The Food and Drug Administration (FDA) under President Joe Biden is getting closer to finalizing its rule banning the sale of menthol cigarettes and flavored cigars nationwide.

The plans were announced in April 2022, with a deadline of August 2023. Despite the delay, the FDA says it still plans to implement the rule before the end of the year.

How would such a rule affect New Hampshire? That was the subject of Thursday’s KeepNHFree panel at Saint Anselm College, featuring Peter Brennan, executive director of New England Convenient Store and Energy Marketers Association; Drew Cline, president of The Josiah Bartlett Center for Public Policy; and Edgar Domenech, former sheriff of New York City and deputy director and chief operating officer at the Bureau of Alcohol, Tobacco, Firearms and Explosives (ATF).

“What’s going to happen, quite frankly, is unintended consequences,” Domenech said. “It’s going to create a black market, plain and simple.”

The administration’s logic behind the federal ban is that it will reduce smoking and improve public health. However, the panel highlighted two unintended consequences impacting the Granite State: Increased black market activity and lost tax revenue.

“If you’re banning something in high demand in your jurisdiction, all you’re doing is not only creating a black market for it, but you’re actually financing current crime syndicates,” Cline said.

Former state Senate President Chuck Morse (R-Salem) and state Sen. Ruth Ward (R-Stoddard) attend a roundtable on product bans and state revenue.

The panel argued the federal ban would bolster illicit trade while impacting states’ sales and tax revenues, as the black and gray markets would have the ultimate competitive advantage over the small businesses following the law.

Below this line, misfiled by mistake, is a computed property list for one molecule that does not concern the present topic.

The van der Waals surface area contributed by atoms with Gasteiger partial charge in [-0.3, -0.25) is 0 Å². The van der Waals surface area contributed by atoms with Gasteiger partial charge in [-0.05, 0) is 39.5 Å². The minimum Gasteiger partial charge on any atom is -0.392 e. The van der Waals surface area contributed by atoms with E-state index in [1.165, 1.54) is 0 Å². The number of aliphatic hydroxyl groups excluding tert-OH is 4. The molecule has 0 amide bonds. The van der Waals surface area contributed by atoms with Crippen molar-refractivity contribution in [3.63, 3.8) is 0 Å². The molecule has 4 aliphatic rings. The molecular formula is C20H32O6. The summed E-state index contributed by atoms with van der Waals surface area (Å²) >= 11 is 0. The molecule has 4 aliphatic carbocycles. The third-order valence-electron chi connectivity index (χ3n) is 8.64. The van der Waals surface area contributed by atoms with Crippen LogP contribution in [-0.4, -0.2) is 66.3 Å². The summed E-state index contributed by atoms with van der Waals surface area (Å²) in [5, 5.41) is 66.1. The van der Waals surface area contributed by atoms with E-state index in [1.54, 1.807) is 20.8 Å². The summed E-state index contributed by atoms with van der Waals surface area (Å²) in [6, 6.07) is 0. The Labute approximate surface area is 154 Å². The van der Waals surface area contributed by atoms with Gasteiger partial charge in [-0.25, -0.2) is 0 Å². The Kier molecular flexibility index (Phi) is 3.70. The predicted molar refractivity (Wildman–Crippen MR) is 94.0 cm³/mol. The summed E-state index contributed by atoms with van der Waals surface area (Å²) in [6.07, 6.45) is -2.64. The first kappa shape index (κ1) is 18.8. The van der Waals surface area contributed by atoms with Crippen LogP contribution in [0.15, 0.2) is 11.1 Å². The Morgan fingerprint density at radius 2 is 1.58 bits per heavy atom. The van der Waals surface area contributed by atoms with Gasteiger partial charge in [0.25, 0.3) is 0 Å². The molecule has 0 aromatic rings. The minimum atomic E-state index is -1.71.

According to the Tax Foundation, “A nationwide ban would result in a federal revenue decline of $1.9 billion in the first full year after prohibition. In the states, the decline in excise tax revenue would be $2.6 billion, the decline in sales tax revenue would be $892 million, and the decline in MSA payments would be $1.2 billion, for a total state revenue loss of $4.7 billion.”

In New Hampshire, where menthol cigarettes make up 34 percent of the state’s market, a federal ban would mean more than $49 million in lost revenue, of which 71 percent would be a decline in excise tax revenue.

As evidence of the looming consequences of this federal ban, the panel cited the observed outcomes of Massachusetts’ own ban on flavored tobacco.

After enacting its ban in 2019, 90 percent of Massachusetts’ lost sales merely moved to neighboring states rather than disappeared. While sales of flavored tobacco fell by 24 percent in Massachusetts between the year before the ban to the year after the ban, they increased by 22 percent in New Hampshire, 18 percent in Rhode Island, and six percent in Vermont as a result of the Bay State’s ban, according to the Tax Foundation.

“Those [Massachusetts] buyers go to New Hampshire, they go to Rhode Island,” Brennan said. “All the cigarettes are still in Massachusetts. Anybody that smokes, vapes, dips a flavored product knows where to get it in Massachusetts.”